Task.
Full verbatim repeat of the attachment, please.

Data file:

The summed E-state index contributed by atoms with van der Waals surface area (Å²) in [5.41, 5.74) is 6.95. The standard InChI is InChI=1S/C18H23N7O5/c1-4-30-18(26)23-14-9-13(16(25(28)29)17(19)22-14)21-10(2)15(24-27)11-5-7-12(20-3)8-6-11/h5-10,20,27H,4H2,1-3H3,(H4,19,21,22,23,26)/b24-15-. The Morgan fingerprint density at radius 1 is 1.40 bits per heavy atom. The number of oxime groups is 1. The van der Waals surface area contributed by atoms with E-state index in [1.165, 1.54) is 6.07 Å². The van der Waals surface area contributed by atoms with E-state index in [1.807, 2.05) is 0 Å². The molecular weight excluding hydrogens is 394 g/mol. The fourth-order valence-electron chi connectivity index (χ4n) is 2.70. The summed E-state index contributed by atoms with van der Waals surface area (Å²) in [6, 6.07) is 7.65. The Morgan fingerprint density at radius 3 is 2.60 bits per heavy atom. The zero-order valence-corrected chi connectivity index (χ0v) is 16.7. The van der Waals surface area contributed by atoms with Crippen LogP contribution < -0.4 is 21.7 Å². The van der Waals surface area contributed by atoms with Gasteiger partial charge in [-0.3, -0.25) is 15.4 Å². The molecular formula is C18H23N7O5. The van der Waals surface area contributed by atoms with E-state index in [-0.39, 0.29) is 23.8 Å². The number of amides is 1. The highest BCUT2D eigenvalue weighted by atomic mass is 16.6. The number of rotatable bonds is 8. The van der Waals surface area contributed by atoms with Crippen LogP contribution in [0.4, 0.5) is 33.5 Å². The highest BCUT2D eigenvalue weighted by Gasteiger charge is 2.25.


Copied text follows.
The summed E-state index contributed by atoms with van der Waals surface area (Å²) in [5.41, 5.74) is 6.95. The standard InChI is InChI=1S/C18H23N7O5/c1-4-30-18(26)23-14-9-13(16(25(28)29)17(19)22-14)21-10(2)15(24-27)11-5-7-12(20-3)8-6-11/h5-10,20,27H,4H2,1-3H3,(H4,19,21,22,23,26)/b24-15-. The Morgan fingerprint density at radius 1 is 1.40 bits per heavy atom. The number of oxime groups is 1. The van der Waals surface area contributed by atoms with E-state index in [1.165, 1.54) is 6.07 Å². The van der Waals surface area contributed by atoms with E-state index in [1.807, 2.05) is 0 Å². The molecular weight excluding hydrogens is 394 g/mol. The fourth-order valence-electron chi connectivity index (χ4n) is 2.70. The summed E-state index contributed by atoms with van der Waals surface area (Å²) in [6, 6.07) is 7.65. The Morgan fingerprint density at radius 3 is 2.60 bits per heavy atom. The zero-order valence-corrected chi connectivity index (χ0v) is 16.7. The van der Waals surface area contributed by atoms with Crippen LogP contribution < -0.4 is 21.7 Å². The van der Waals surface area contributed by atoms with Gasteiger partial charge in [-0.3, -0.25) is 15.4 Å². The molecular formula is C18H23N7O5. The van der Waals surface area contributed by atoms with E-state index in [-0.39, 0.29) is 23.8 Å². The number of amides is 1. The highest BCUT2D eigenvalue weighted by atomic mass is 16.6. The number of rotatable bonds is 8. The van der Waals surface area contributed by atoms with Crippen LogP contribution in [0.4, 0.5) is 33.5 Å². The highest BCUT2D eigenvalue weighted by Gasteiger charge is 2.25.